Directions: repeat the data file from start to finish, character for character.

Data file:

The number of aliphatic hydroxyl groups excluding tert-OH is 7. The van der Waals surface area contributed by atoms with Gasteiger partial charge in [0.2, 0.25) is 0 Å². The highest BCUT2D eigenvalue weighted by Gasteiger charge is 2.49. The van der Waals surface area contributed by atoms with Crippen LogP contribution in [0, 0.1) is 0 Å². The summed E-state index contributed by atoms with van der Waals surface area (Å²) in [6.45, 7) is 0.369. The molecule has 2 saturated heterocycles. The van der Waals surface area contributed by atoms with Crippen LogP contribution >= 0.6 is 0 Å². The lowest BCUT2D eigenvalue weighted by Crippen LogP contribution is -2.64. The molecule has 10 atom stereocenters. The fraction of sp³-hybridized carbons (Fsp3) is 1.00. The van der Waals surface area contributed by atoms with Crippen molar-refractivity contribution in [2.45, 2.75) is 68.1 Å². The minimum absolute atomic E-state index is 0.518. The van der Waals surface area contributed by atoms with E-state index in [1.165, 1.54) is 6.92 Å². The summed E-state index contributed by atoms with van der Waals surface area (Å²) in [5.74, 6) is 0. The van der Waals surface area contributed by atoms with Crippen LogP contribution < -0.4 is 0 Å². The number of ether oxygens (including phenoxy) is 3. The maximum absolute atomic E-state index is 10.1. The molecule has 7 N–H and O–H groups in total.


The number of aliphatic hydroxyl groups excluding tert-OH is 7. The van der Waals surface area contributed by atoms with Gasteiger partial charge in [0.2, 0.25) is 0 Å². The highest BCUT2D eigenvalue weighted by Gasteiger charge is 2.49. The van der Waals surface area contributed by atoms with Crippen LogP contribution in [0, 0.1) is 0 Å². The summed E-state index contributed by atoms with van der Waals surface area (Å²) in [6.45, 7) is 0.369. The molecule has 2 saturated heterocycles. The van der Waals surface area contributed by atoms with Crippen LogP contribution >= 0.6 is 0 Å². The lowest BCUT2D eigenvalue weighted by Crippen LogP contribution is -2.64. The molecule has 10 atom stereocenters. The fraction of sp³-hybridized carbons (Fsp3) is 1.00. The van der Waals surface area contributed by atoms with Crippen molar-refractivity contribution in [2.45, 2.75) is 68.1 Å². The minimum absolute atomic E-state index is 0.518. The van der Waals surface area contributed by atoms with E-state index in [1.165, 1.54) is 6.92 Å². The summed E-state index contributed by atoms with van der Waals surface area (Å²) in [5.74, 6) is 0. The van der Waals surface area contributed by atoms with Crippen LogP contribution < -0.4 is 0 Å². The number of ether oxygens (including phenoxy) is 3. The maximum absolute atomic E-state index is 10.1. The molecule has 7 N–H and O–H groups in total.